Cynthia Green, Pierce’s aunt, told The Daily Beast that she was a witness to the shooting, which she said occurred not far from her house, only minutes after Pierce had left. Green, 63, said she was still dumbfounded by the decision not to charge Santiago. She questioned the policies officers have in place when dealing with vehicles. “You just can’t just start shooting into a car,” she told The Daily Beast. She argued Santiago didn’t care if there was a child in the car or not—“he just went ahead and started firing.”
“How can you find that justified?” she asked.
Green said that when she learned about Brown’s shooting in North Carolina, she thought about her nephew all over again. “I read about it and heard about it on the news and I said, ‘Lord, they did it again’.”
After watching the video of his shooting herself, she said, she believed Brown’s car was closer to officers than the car her nephew was in—and said that police had a right to be there, since they were serving a warrant. But she still thought other measures could have been taken, like shooting out the tires.
“They killed him over a warrant? Come on, now. Be for real.”
Her family has since filed a federal lawsuit against Santiago and Wayne Ivey, the Brevard County Sheriff. Attorneys representing both men did not immediately respond to a request for comment.
Green said her family has also appealed to the Department of Justice for a federal investigation. William Daniels, a spokesman for the U.S. Attorney’s Office for the Middle District of Florida, told The Daily Beast he could not “confirm or deny” an investigation until someone has been officially charged.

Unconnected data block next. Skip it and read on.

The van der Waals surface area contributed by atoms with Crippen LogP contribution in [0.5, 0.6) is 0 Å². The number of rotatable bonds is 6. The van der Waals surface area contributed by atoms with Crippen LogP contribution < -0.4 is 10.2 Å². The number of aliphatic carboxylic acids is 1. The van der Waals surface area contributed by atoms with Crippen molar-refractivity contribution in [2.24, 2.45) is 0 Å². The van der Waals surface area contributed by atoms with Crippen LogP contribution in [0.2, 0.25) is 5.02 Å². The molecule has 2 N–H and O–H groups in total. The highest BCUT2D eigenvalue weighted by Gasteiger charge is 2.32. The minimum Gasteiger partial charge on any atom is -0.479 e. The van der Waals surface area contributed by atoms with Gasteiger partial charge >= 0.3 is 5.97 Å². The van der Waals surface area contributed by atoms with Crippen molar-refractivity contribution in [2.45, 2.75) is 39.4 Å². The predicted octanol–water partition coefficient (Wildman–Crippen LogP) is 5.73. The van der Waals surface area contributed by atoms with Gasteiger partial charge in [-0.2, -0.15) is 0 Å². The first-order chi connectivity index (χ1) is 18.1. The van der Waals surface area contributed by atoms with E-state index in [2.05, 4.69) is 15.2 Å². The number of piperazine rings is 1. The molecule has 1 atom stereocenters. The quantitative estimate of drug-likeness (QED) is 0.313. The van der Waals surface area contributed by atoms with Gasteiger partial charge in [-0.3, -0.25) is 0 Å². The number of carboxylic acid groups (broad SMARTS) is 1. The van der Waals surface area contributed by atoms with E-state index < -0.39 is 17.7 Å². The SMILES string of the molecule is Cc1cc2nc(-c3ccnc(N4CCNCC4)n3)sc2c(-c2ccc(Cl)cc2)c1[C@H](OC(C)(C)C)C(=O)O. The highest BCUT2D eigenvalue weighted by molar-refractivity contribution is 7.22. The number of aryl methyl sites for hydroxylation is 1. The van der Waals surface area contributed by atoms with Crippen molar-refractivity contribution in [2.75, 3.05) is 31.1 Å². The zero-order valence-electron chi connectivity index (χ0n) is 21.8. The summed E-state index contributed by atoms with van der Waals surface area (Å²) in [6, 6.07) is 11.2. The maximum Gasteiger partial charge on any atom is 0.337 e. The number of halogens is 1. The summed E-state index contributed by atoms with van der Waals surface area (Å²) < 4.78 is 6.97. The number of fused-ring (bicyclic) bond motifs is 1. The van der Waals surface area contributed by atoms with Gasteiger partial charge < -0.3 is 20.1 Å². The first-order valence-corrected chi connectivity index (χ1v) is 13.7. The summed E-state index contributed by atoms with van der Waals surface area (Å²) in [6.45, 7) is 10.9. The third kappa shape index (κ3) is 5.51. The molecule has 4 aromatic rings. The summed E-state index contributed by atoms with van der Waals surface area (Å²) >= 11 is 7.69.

Spence has also filed a federal lawsuit of her own in Delaware. And she said she has made an appeal to the Justice Department through a local NAACP chapter. She noted that she’s also called out to President Joe Biden, a native son of her state, in news conferences and protests.
The U.S. Attorney’s Office for the District of Delaware did not immediately respond to a request for comment.
In the meantime, Spence said, she has helped organize numerous protests and rallies in support of Moses and his case. She said she was perturbed by the fact that the New Castle County Police Department has yet to release the names of the officers who took part in Moses’ shooting four months later.
As a nurse, she added, she would never be given so much leeway if she made a mistake that cost someone else’s life. She wondered out loud what could be done to figure out a way to keep people like Moses, Brown, or Pierce alive.
In the end, she seemed defeated. “I don’t know where to go from here. What can we do to change this?”